Emerson is helping restaurants and others in the food service industry to adopt similar recycling efforts.
Emerson and the industries we serve stand at the intersection of two of humanity’s most urgent goals – the need to improve quality of life for people around the globe, and the imperative that we must do so while reducing our impact on our environment. Together, these goals ensure that we drive progress for today and for the generations that come.
These goals aren’t mutually exclusive. Across our business units, Emerson’s core mission is to deliver solutions that enable our customers to operate at peak efficiency and performance. We help customers to maximize reliability, reduce energy costs, automate processes, reduce waste, and avoid unexpected issues. We focus on the same priorities within our own manufacturing operations.
Launch of new Plantweb™ digital ecosystem
First introduced as the industry’s most advanced digital plant architecture for process control, safety and asset management, Plantweb now harnesses the power of the Industrial Internet of Things to expand digital intelligence to the entire manufacturing enterprise, while also providing an architecture for on-premise applications. Plantweb provides a comprehensive framework to help manufacturers achieve Top Quartile performance in the areas of safety, reliability, production and energy use. Top Quartile is defined as achieving operations and capital performance in the top 25 percent of peer companies.
Driving industry innovation to improve efficiency
In April 2016, Emerson opened The Helix Innovation Center on the campus of the University of Dayton (Dayton, OH, USA), an industry-first facility dedicated to advancing research for the global heating, ventilation, air conditioning, and refrigeration (HVACR) industry. The Helix provides a space for Emerson to collaborate with customers, HVACR industry partners, and competitors, as well as experts from other industries. Emerson has invested $35 million in this facility and staff which seeks to advance HVACR ideas from concept to prototype in 90 days or less, generating new opportunities to increase health and comfort, and reduce energy consumption and environmental impact.
Examples of work at The Helix in 2016-2017 include:
Emerson has been so encouraged by industry and academic interest in the HVACR arena that the company opened a second Helix Innovation Center at Georgia Tech University’s Technology Square in midtown Atlanta in the fall of 2016. The Atlanta location will serve as a focal point of Emerson’s collaboration on Big Data and Internet of Things concepts for the HVACR industry.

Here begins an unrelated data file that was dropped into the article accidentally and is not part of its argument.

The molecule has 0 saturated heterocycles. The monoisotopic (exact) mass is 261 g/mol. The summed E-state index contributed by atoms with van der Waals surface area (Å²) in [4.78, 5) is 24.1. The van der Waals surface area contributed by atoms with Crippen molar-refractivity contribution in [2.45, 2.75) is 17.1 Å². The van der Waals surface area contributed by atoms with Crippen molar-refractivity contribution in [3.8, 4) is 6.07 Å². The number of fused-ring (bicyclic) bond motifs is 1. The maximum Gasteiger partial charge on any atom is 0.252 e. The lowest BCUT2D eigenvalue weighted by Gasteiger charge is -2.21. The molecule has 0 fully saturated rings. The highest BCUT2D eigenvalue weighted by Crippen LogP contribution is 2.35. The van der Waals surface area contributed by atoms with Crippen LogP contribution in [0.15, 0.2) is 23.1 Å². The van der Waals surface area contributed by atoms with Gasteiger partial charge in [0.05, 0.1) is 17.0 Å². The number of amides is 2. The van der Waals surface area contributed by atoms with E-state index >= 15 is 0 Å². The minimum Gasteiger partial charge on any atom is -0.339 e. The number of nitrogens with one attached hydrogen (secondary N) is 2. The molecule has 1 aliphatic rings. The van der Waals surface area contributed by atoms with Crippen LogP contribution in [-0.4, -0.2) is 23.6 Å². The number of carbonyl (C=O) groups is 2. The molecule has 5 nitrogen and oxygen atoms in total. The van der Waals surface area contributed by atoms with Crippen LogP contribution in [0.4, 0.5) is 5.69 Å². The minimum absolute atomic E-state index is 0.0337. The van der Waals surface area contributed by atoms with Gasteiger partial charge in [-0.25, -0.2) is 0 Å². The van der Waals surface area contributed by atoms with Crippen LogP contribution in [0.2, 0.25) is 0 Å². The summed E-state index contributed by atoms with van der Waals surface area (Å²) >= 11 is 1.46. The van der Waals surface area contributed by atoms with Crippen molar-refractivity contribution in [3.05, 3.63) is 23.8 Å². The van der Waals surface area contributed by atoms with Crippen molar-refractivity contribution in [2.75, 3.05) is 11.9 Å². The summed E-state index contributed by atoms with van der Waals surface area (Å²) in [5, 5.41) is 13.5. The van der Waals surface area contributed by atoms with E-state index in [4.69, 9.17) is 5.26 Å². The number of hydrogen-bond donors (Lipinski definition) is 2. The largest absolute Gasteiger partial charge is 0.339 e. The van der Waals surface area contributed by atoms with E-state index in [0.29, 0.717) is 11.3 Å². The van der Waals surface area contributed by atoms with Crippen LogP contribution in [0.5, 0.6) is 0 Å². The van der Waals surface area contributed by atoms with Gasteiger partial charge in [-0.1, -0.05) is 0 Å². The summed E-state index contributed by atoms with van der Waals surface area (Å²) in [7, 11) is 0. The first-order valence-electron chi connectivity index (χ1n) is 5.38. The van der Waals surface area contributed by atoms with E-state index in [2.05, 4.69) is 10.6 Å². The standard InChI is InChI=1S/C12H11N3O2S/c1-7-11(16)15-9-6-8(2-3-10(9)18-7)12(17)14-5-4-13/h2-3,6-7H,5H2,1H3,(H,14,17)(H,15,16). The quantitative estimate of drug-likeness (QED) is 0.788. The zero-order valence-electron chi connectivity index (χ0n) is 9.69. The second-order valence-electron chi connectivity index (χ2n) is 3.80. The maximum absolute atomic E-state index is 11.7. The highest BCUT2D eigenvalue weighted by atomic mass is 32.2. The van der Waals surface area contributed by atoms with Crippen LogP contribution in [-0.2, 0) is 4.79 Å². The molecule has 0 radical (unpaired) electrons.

Grind2Energy™: Turning food waste into renewable energy
Food waste represents the single largest source of landfill waste and a significant producer of greenhouse gases. In fact, commercial kitchens produce on average more than 4,000 pounds of food waste a week. Grind2Energy™, developed by the engineers at Emerson’s InSinkErator® business, helps large food waste generators such as supermarkets, hotels, casinos, and sports arenas to minimize their environmental impact and boost their operational efficiency. The system uses industrial-strength InSinkErator food waste grinders to process food scraps into a liquid “slurry” that is pumped into on-site holding tanks at business locations. The slurry is then transported to anaerobic digesters, which naturally convert it into water, fertilizer and methane that is captured to produce renewable energy. In 2016, Grind2Energy customers diverted 7,400 tons of food waste from landfills and eliminated greenhouse gases equivalent to driving 11.9 million miles.
New heating technologies with less pollution in China
Emerson is delivering new technologies for heat pumps that help reduce China’s reliance on coal-burning heat plants. An electric-powered air-source heat pump can both cool and heat a home. Heat pumps with Emerson’s Copeland Scroll Heating technology – which can efficiently operate even when temperatures are below freezing – are 20 percent more energy efficient than a traditional hot-water system heated using a coal-fired boiler. More than 150,000 electric heat pump units using Emerson’s scroll compressor technology were installed in China in 2016, each helping to reduce China’s carbon footprint while providing modern indoor comfort for its residents. The expanded use of heat pumps is one of several strategies that has contributed to a 4.7 percent reduction in China’s overall coal use compared with 2015, marking the third consecutive year that China has reduced coal consumption.
Helping Juneau, Alaska plan a renewable heating system using seawater
Emerson’s Vilter business, manufacturer of industrial heat pump systems, is working with private investors and local officials in Juneau, Alaska on plans to build North America’s first district heating system to use seawater to heat homes and businesses. The system will generate no carbon emissions because it burns no fossil fuels. The power required for the heat pumps is sourced from a nearby hydroelectric facility also owned by the developers resulting in zero emissions.